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Letraset Fill Patterns

a grid of letraset patterns

a grid of letraset patterns

I never did any print design โ€” I went straight to digital via a copy of Aldus PhotoStyler that I got who knows where โ€” but these Letraset fill patterns make me feel some kinda way. Especially the dotted patterns. ๐Ÿ˜

See also How to Apply Letraset Dry Rub-Down Transfers and Retroset. (via present & correct)

Discussion  4 comments


I got into design about the same time as you. But I have a dad who was an architect, so I grew up playing with Letraset rub offs, using the tracing templates (loved making toilet tracings), and sniffing real Magic Marker brand markers.


I still have the burnishing tools I used on these transfer sheets gathering dust on my workbench!
As far a evoking a very-bygone era, the bubbled-plastic feel of a successfully transferred Letraset letter is second only in my mind to the acrid smell of sticky wax we'd roll on the back of exacto-cut blocks of phototype copy.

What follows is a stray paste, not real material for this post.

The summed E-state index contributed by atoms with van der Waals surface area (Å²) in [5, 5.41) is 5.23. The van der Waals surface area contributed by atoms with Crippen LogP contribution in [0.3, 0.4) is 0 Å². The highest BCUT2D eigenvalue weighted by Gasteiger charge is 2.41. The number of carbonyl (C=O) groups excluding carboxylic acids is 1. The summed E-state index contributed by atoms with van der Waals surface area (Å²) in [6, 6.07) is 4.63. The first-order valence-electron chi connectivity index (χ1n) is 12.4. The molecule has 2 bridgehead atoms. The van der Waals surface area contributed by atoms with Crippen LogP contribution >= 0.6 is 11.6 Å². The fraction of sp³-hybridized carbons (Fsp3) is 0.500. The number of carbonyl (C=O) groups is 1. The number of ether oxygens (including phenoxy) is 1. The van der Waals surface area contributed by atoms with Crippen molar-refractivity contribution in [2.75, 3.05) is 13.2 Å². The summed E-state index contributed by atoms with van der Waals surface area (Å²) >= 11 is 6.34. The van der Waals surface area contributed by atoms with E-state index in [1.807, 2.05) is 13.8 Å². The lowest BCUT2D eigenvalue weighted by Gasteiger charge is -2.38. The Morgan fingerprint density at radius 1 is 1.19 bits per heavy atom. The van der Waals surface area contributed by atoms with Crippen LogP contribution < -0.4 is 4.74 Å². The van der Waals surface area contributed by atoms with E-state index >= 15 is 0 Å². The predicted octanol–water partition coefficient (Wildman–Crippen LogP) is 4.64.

Jeff Koke

In 1992, I started working as an editor for Steve Jackson Games, producing various roleplaying game sourcebooks. I started helping out their short-handed production department, where they pasted printed pages (laid out in Ventura Publisher) onto boards, and filled in blank spaces with hand-drawn, black-and-white artwork (well, photocopies of the original art, scaled to fit). We would then "shade" the artwork with Letraset rub-down patterns, usually lines or dot patterns. We'd end up with a stack of 128 boards that we shipped off the printer. Over the next few years, we transitioned to using QuarkXpress for layout, scanning the artwork in, and shading it in Photoshop 2.0. Production time for a book went from 2-3 weeks to 2-3 days, but I missed the physicality of the wax and the paper and the rub-down patterns.

Marc B.

These bring back memories of creating desktop patterns for classic MacOS and Windows 3.1 - you couldnโ€™t set a wallpaper back then but you could set repeating patterns like these in different colors, IIRC.

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